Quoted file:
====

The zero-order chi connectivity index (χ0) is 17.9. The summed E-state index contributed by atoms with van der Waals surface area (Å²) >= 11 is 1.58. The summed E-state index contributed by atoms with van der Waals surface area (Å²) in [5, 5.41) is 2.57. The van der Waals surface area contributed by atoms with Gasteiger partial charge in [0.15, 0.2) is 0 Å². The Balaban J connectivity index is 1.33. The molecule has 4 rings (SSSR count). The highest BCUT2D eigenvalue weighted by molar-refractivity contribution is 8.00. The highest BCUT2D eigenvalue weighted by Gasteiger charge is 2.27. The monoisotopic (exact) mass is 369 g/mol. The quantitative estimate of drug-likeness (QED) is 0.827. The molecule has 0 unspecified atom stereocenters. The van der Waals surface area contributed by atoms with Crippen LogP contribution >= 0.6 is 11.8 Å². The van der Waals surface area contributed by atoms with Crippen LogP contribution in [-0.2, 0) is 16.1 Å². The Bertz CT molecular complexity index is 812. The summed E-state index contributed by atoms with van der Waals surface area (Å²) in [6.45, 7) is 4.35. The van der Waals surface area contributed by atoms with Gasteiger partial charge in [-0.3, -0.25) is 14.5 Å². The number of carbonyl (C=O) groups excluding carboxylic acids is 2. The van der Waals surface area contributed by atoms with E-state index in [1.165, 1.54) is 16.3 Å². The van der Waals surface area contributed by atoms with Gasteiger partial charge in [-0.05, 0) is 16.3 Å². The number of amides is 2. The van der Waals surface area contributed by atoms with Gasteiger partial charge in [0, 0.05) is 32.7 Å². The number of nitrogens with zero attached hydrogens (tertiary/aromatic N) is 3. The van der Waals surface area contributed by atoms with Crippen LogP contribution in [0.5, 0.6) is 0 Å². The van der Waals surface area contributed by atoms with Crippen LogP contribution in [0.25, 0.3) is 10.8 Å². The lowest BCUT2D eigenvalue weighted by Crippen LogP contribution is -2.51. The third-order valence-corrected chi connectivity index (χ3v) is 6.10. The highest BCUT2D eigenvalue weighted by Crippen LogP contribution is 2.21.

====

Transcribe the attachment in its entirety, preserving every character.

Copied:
The zero-order chi connectivity index (χ0) is 17.9. The summed E-state index contributed by atoms with van der Waals surface area (Å²) >= 11 is 1.58. The summed E-state index contributed by atoms with van der Waals surface area (Å²) in [5, 5.41) is 2.57. The van der Waals surface area contributed by atoms with Gasteiger partial charge in [0.15, 0.2) is 0 Å². The Balaban J connectivity index is 1.33. The molecule has 4 rings (SSSR count). The highest BCUT2D eigenvalue weighted by molar-refractivity contribution is 8.00. The highest BCUT2D eigenvalue weighted by Gasteiger charge is 2.27. The monoisotopic (exact) mass is 369 g/mol. The quantitative estimate of drug-likeness (QED) is 0.827. The molecule has 0 unspecified atom stereocenters. The van der Waals surface area contributed by atoms with Crippen LogP contribution >= 0.6 is 11.8 Å². The van der Waals surface area contributed by atoms with Crippen LogP contribution in [-0.2, 0) is 16.1 Å². The Bertz CT molecular complexity index is 812. The summed E-state index contributed by atoms with van der Waals surface area (Å²) in [6.45, 7) is 4.35. The van der Waals surface area contributed by atoms with Gasteiger partial charge in [-0.3, -0.25) is 14.5 Å². The number of carbonyl (C=O) groups excluding carboxylic acids is 2. The van der Waals surface area contributed by atoms with E-state index in [1.165, 1.54) is 16.3 Å². The van der Waals surface area contributed by atoms with Gasteiger partial charge in [-0.05, 0) is 16.3 Å². The number of amides is 2. The van der Waals surface area contributed by atoms with Gasteiger partial charge in [0, 0.05) is 32.7 Å². The number of nitrogens with zero attached hydrogens (tertiary/aromatic N) is 3. The van der Waals surface area contributed by atoms with Crippen LogP contribution in [0.5, 0.6) is 0 Å². The van der Waals surface area contributed by atoms with Crippen LogP contribution in [0.25, 0.3) is 10.8 Å². The lowest BCUT2D eigenvalue weighted by Crippen LogP contribution is -2.51. The third-order valence-corrected chi connectivity index (χ3v) is 6.10. The highest BCUT2D eigenvalue weighted by Crippen LogP contribution is 2.21.